Tangled Art: Point of Origin

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Point of Origin is the second show to grace the walls at Toronto’s new disability-focused Tangled Art Gallery. Sandra Alland explores artist and poet melannie g campbell’s complex and accessible multimedia textile exhibition.

photo of multi-coloured textile hanging on a wall

‘self portrait, present’, melannie g campbell. Photo by Sandra Alland)

Point of Origin, melannie g campbell‘s stellar new exhibition, features eleven new textile works and a small shrine. Campbell melds the personal and political, literally displaying how the two are inextricably interwoven. Through both abstract patterns and concrete images, the artist deeply and playfully examines their intersecting black, disabled, chronically ill, genderqueer and queer identities.

They ask questions about family, unchosen and chosen. They trace the connections and disconnection between the stars we are born under, the decisions we make, and the decisions made for us by trauma, capitalism and Western medicine. Campbell responds, in multiple and fascinating ways, to the idea that every pain has a direct source.

True to its disability mandate, Tangled Art Gallery provides step-free access via ramp, automatic doors into the space, all pieces hung at accessible height, audio description on mp3 players, a scent-free environment, American Sign Language interpreting at live events, relaxed hours, and a large-print sign of campbell’s artist statement. Campbell also contributes two touchable artworks and a booklet of printed poetry.

Campbell’s form and style range from embroidered tapestry to woven multimedia portrait, from traditional to contemporary and afro-futuristic. The six-piece portrait series, ‘ancestors’, evokes the personality of the artist and their chosen lineage through colour, texture, pattern and the occasional idiosyncratic accent note subtly woven into the fibre of each portrait: Audre Lorde has a pair of spectacles, Jean-Michel Basquiat has pieces of a miniature police car, June Jordan has three broken pencils. The portraits are 3D by nature of their materials (wool, cotton, wood), and in the case of two self-portraits, touchable. These aspects create a sense of intimacy and approachability.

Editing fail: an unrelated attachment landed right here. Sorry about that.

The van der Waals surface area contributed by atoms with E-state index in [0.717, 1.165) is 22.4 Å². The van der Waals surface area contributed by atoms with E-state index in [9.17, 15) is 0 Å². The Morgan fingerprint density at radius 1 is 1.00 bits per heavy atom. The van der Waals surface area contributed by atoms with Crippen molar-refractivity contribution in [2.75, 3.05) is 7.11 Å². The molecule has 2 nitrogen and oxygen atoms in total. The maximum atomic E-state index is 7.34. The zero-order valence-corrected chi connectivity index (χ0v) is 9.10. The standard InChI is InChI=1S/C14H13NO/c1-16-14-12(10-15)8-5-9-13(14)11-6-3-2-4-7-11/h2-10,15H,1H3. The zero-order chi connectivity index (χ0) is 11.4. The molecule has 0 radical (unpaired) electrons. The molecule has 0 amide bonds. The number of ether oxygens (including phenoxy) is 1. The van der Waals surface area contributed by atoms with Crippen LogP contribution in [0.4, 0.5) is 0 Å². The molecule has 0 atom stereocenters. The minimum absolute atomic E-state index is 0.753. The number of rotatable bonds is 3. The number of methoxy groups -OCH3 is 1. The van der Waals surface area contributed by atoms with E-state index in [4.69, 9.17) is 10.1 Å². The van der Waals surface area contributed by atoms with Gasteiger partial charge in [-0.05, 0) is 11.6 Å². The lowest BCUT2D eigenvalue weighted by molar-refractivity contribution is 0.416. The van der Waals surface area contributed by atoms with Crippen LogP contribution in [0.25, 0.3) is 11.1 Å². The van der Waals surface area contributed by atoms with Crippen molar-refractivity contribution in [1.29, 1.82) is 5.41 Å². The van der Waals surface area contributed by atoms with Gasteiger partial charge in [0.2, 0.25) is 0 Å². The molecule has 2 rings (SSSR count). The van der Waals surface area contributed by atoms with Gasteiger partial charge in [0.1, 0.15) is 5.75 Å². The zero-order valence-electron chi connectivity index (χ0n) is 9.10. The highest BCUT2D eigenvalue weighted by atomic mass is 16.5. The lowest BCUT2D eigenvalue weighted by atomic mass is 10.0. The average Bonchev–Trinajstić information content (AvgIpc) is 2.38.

photo of multi-coloured textile work hanging against a white painted brick wall

‘self portrait, as ancestor’, melannie g campbell, gallery still of work while in progress on loom

There are many striking elements: the sheer skill of campbell’s weaving and stitching; the manner in which they use colour, texture and stitched words to evoke emotion; their subtle examination of the complexity of non-binary gender and ‘craft practices and fem-gendered histories’; and, perhaps most notably, the way the works speak directly to their intended audiences without explanation for those not part of one or several of the artist’s communities.

With ‘black. matter. excellence.’, you have to approach closely to discover the many embroidered names that accompany small, bright, geometric patterns. The names are stitched in black floss into the blackish-purple tapestry: Sandra Bland, Philandro Castle, Alton Sterling. Campbell does not explain who the people are, or why they are personally important. Similarly, in the gorgeous tapestry ‘Running Late’, the artist does not give a lesson in Spoon Theory for those who might not know it.

Instead, campbell leaves it to each visitor to make connections to Black Lives Matter, research names of black people who have died at the hands of police, or interpret a brown and gold tapestry into which they have sewn wooden spoons in the shape of clock faces. Some people will get the references immediately; others will miss them or feel compelled to seek further knowledge.

These are not impenetrable pieces. They resonate on many levels, and any audience can create meaning for their rich textures. Yet campbell also speaks directly to the intended black, genderqueer, ‘spoonie’ and/or crip audience in a caring and sometimes secret way, offering a sense of communion despite not being physically present. It doesn’t matter if others don’t understand the full meaning. In fact, it matters that they don’t. Campbell forefronts the lives of queer, black, disabled people in a rare and deeply moving way.

If you want to dig deeper, printed text of poems written by campbell in response to the textiles are available onsite. Their trademark style of evocative wordsmithery adds another level to the works that embrace you on all sides – inviting you to contemplate them anew, to feel their scratchy softness again, and to reconsider your impressions armed with more backstory.

Campbell is an artist to follow, and these are pieces to spend time with. They convey a balance of urgency and fun that’s unusual in textile work, and it’s a privilege to dwell among their beautifully complex constellations. Ask the gallery volunteers for a chair if you want one. Sit or stand in the open space and breathe in the smell of natural fibres, touch the contours of these unique works, drink them in while you can.

Continues until September 15th at Tangled Art Gallery, 401 Richmond Street West, Toronto, Ground Floor, Studio 122. Free.